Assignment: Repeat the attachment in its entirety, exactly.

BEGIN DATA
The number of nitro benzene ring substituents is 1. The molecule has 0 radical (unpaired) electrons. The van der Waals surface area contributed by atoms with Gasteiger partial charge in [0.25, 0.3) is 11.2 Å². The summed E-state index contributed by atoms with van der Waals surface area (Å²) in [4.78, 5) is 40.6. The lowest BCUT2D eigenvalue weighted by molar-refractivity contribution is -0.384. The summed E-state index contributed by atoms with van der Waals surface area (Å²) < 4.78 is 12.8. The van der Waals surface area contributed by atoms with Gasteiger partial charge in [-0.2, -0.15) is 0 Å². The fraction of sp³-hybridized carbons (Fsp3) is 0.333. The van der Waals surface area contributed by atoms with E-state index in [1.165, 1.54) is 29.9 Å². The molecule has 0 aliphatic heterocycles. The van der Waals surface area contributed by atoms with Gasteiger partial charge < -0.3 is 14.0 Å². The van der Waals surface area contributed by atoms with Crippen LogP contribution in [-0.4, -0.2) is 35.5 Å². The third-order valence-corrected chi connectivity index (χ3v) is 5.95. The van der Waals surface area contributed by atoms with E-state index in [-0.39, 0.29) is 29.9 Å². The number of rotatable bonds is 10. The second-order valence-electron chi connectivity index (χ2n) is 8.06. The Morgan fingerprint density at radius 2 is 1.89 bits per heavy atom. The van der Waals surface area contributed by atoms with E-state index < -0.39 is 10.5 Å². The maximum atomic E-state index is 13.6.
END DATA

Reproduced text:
The number of nitro benzene ring substituents is 1. The molecule has 0 radical (unpaired) electrons. The van der Waals surface area contributed by atoms with Gasteiger partial charge in [0.25, 0.3) is 11.2 Å². The summed E-state index contributed by atoms with van der Waals surface area (Å²) in [4.78, 5) is 40.6. The lowest BCUT2D eigenvalue weighted by molar-refractivity contribution is -0.384. The summed E-state index contributed by atoms with van der Waals surface area (Å²) < 4.78 is 12.8. The van der Waals surface area contributed by atoms with Gasteiger partial charge in [-0.2, -0.15) is 0 Å². The fraction of sp³-hybridized carbons (Fsp3) is 0.333. The van der Waals surface area contributed by atoms with E-state index in [1.165, 1.54) is 29.9 Å². The molecule has 0 aliphatic heterocycles. The van der Waals surface area contributed by atoms with Gasteiger partial charge < -0.3 is 14.0 Å². The van der Waals surface area contributed by atoms with Crippen LogP contribution in [-0.4, -0.2) is 35.5 Å². The third-order valence-corrected chi connectivity index (χ3v) is 5.95. The van der Waals surface area contributed by atoms with E-state index in [-0.39, 0.29) is 29.9 Å². The number of rotatable bonds is 10. The second-order valence-electron chi connectivity index (χ2n) is 8.06. The Morgan fingerprint density at radius 2 is 1.89 bits per heavy atom. The van der Waals surface area contributed by atoms with E-state index < -0.39 is 10.5 Å². The maximum atomic E-state index is 13.6.